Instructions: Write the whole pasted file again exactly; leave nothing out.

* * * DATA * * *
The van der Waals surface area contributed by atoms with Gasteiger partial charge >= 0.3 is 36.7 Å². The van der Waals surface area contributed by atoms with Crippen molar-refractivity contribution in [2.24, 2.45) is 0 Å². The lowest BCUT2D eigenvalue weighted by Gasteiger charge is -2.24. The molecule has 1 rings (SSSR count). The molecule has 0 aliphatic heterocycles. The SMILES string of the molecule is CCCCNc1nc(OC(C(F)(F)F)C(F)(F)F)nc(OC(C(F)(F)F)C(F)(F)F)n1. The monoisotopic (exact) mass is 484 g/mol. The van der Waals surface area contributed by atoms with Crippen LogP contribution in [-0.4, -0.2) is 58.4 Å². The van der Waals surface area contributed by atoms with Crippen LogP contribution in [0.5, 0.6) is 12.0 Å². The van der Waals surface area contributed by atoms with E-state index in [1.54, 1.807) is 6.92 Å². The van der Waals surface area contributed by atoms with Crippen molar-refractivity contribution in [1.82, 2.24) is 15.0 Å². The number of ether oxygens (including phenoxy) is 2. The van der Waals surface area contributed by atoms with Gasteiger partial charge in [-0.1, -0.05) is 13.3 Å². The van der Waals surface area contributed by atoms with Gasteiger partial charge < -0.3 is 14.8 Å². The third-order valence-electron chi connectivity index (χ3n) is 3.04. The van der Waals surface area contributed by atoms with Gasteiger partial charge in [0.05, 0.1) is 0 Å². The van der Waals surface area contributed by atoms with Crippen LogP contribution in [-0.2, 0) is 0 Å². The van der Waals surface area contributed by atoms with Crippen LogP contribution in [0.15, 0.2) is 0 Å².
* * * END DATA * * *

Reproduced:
The van der Waals surface area contributed by atoms with Gasteiger partial charge >= 0.3 is 36.7 Å². The van der Waals surface area contributed by atoms with Crippen molar-refractivity contribution in [2.24, 2.45) is 0 Å². The lowest BCUT2D eigenvalue weighted by Gasteiger charge is -2.24. The molecule has 1 rings (SSSR count). The molecule has 0 aliphatic heterocycles. The SMILES string of the molecule is CCCCNc1nc(OC(C(F)(F)F)C(F)(F)F)nc(OC(C(F)(F)F)C(F)(F)F)n1. The monoisotopic (exact) mass is 484 g/mol. The van der Waals surface area contributed by atoms with Crippen LogP contribution in [-0.4, -0.2) is 58.4 Å². The van der Waals surface area contributed by atoms with Crippen LogP contribution in [0.5, 0.6) is 12.0 Å². The van der Waals surface area contributed by atoms with E-state index in [1.54, 1.807) is 6.92 Å². The van der Waals surface area contributed by atoms with Crippen molar-refractivity contribution in [1.82, 2.24) is 15.0 Å². The number of ether oxygens (including phenoxy) is 2. The van der Waals surface area contributed by atoms with Gasteiger partial charge in [-0.1, -0.05) is 13.3 Å². The van der Waals surface area contributed by atoms with Gasteiger partial charge < -0.3 is 14.8 Å². The third-order valence-electron chi connectivity index (χ3n) is 3.04. The van der Waals surface area contributed by atoms with Gasteiger partial charge in [0.05, 0.1) is 0 Å². The van der Waals surface area contributed by atoms with Crippen LogP contribution in [-0.2, 0) is 0 Å². The van der Waals surface area contributed by atoms with Crippen LogP contribution in [0.15, 0.2) is 0 Å².